Scouting mission locations in the outer solar system is complicated. It is difficult to know what you find before you get there with a probe, and once you’re already there, changing trajectories to look at the most exciting parts of the system is difficult. A much better option would be to map out the system in detail before the probe arrives. That is precisely what a team at the University of Leicester is doing in the expectation of the arrival of the JUICE and Europa Clipper probes to the Jupiter system.
To do so, they utilized one of the most powerful telescopes in the world. The Very Large Telescope, located in Chile, turned toward Europa and Ganymede, two Galilean moons in the Jupiter system that JUICE & Europa Clipper hope to visit.
VLT partially operates in the infrared, allowing Ph.D. student Oliver King to snap images of the two moons and subject them to a form of spectroscopy. Comparing data collected by VLT to spectrographs of known materials on Earth would allow an estimation of the composition of the moon’s surfaces.
In a surprise to no one familiar with the Jupiter system, Europa’s surface is primarily made up of ice. Still, there are some other materials contaminating the surface, thereby skewing the spectroscopy results. One example of such a contaminant is a terrifying form of a dangerous chemical. The side of Europa that is most exposed to the stray gases of the Jupiter system contains a heightened amount of sulfuric acid frost, whose existence makes sense when thinking about the chemistry. However, it is still startling to find it on the surface of a moon.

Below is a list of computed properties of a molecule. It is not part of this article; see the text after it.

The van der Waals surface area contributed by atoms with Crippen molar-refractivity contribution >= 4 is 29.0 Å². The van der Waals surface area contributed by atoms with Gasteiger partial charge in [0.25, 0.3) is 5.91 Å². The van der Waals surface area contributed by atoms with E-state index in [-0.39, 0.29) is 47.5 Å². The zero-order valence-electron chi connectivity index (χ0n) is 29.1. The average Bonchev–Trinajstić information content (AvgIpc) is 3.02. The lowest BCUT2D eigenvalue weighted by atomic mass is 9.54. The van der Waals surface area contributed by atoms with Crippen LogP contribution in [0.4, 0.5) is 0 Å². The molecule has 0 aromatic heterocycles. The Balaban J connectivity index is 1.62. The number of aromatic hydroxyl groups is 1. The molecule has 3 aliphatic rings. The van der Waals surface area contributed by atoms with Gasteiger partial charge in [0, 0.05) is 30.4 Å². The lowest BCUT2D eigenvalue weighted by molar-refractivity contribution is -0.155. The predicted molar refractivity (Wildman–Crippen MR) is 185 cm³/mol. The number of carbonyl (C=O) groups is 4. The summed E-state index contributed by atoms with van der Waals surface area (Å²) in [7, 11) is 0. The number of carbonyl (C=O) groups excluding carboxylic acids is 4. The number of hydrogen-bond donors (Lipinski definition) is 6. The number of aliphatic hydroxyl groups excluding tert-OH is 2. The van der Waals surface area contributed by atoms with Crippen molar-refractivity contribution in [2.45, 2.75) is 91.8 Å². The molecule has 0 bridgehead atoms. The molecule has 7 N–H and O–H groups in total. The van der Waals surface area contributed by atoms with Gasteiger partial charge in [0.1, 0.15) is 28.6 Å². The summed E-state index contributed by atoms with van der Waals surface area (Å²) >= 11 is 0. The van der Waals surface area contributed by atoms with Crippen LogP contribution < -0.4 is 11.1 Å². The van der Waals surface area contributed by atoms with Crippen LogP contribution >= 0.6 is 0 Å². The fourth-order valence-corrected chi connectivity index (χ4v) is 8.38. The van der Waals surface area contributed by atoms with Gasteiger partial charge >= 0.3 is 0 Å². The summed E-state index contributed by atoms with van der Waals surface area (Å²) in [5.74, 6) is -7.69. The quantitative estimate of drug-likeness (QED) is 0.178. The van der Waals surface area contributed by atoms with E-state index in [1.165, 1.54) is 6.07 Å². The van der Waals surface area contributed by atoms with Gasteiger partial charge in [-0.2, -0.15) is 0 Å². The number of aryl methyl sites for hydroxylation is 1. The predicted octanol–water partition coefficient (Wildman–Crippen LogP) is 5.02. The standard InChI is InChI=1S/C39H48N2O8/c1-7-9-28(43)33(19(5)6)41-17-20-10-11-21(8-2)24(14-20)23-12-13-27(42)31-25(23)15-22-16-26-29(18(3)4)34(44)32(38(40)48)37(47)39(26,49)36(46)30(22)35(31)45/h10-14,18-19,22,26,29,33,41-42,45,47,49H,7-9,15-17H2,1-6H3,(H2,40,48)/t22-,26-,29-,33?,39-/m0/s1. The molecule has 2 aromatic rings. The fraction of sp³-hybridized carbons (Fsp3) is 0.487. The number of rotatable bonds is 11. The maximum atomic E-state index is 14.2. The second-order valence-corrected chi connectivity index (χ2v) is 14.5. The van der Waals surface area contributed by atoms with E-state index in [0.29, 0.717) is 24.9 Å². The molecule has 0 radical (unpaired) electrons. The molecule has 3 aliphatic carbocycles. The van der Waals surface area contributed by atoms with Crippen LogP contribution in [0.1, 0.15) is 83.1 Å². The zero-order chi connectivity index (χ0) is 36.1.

Ganymede is a bit more of a mixed bag. The VLT data classify material of the surface into two distinct categories – water ice and a dark grey material, which the researchers weren’t able to positively identify. Many of Ganymede’s watery areas were exposed after impacts from asteroids or comets and appear as bright blue in the images VLT took. Considered to be “young” by astronomical standards, those sections of the surface provide more insight into what geological process may be ongoing under the surface.
The scale of the images VLT took was impressive, given that the observing sensor was 600 kilometers away from its targets. The resolution allowed the distinction of features on the moons that were about 150 km in size. While that might not sound that impressive, it is far better than going into the system without such knowledge.
JUICE and the Europa Clipper will be the next two visitors to that system, scheduled to arrive sometime in the early 2030s. JUICE will hopefully launch next year. They might even get some more detailed images of their target moons as a successor to the VLT, the aptly named Extremely Large Telescope, which is planned to receive its first light in 2027.
University of Leicester – Sharpest Earth-based images of Europa and Ganymede reveal their icy landscapes
UT – Jupiter’s Moon Ganymede
UT – Jupiter’s Moon Europa
UT – Here are the High-Resolution Images of Europa Captured by Juno During its Recent Flyby
Image of Europa from the VLT.
Credit – ESO / King & Fletcher